In a complex case like Ben, utilizing a variety of treatment approaches was crucial to his progress and success. It is important to create individualized treatment programs that are comprehensive and functional for the client. The key to maximizing the client’s abilities is maintenance of well-rounded continuing education, implementation of strong evidence-based practice, collaboration within an interdisciplinary rehabilitation team and daily completion of a home exercise program for carryover outside of the therapy setting. This is in combination with time and dedication from the client and their support system. Ben said it best, “You can sit back and wait for a miracle, or you can make one happen. Let’s make a miracle!”
1: Beckman, D.A., (1994, Rev. 2010). Beckman Oral Motor Assessment and Intervention. Published by Beckman & Associates, Inc., 620 N Wymore Rd, Suite 230, Maitland, Florida 32751-4253. www.beckmanoralmotor.com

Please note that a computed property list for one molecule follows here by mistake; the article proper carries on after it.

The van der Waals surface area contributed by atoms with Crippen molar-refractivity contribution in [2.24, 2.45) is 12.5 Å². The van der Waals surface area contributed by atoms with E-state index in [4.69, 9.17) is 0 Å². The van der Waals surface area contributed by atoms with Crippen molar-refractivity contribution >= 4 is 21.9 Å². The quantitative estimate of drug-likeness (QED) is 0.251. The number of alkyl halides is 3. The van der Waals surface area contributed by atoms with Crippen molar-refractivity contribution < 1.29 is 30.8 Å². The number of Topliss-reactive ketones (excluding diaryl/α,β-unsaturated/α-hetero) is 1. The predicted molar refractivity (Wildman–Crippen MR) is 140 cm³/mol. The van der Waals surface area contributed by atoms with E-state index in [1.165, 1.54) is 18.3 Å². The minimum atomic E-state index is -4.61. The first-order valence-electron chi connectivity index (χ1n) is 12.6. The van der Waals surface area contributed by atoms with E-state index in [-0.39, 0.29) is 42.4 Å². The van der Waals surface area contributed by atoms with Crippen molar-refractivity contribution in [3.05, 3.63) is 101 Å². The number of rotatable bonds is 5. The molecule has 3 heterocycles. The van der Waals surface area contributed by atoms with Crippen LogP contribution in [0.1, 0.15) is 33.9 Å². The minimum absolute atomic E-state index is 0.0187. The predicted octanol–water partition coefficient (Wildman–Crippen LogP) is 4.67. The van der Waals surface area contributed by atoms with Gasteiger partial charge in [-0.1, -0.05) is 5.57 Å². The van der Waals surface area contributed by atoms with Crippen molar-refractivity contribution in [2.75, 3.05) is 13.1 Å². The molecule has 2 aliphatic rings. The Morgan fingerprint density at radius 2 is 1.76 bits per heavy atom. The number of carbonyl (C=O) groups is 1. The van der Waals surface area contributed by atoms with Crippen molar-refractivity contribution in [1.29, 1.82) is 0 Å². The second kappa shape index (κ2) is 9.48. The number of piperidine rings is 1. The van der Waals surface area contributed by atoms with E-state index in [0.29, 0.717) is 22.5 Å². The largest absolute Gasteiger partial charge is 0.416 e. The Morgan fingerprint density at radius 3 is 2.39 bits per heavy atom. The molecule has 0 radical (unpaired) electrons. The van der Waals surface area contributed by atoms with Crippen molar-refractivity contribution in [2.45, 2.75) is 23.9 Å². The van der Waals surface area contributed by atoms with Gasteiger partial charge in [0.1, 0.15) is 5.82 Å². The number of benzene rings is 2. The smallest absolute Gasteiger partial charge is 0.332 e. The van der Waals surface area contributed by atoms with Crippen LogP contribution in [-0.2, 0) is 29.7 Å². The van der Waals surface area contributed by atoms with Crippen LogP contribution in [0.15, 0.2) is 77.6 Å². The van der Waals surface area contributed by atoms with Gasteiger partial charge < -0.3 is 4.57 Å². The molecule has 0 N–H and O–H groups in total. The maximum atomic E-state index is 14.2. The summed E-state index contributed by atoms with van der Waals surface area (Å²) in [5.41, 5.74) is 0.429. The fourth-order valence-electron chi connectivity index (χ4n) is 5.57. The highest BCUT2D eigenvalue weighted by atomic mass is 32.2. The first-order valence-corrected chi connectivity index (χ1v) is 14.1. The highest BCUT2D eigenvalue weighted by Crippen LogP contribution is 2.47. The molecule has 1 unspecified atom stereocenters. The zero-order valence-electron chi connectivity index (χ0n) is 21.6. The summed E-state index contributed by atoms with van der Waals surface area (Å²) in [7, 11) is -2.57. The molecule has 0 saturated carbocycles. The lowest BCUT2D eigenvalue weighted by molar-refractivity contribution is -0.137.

2: Rosenfeld-Johnson, S. (2014). A Therapist Guide to Rehabilitative Feeding and Speech Techniques for Teens and Adults: TalkTools, Charleston, SC.
Gabrielle Zimmer, MS, CCC-SLP is a speech-language pathologist and clinical specialist at Kessler Institute for Rehabilitation in West Orange, New Jersey.
Top-ranked by U.S.News & World Report for the 23rd consecutive year, Kessler Institute is the only rehabilitation hospital in New Jersey to be named to the prestigious list of “America’s Best Hospitals” and is the leading center of its kind in the East.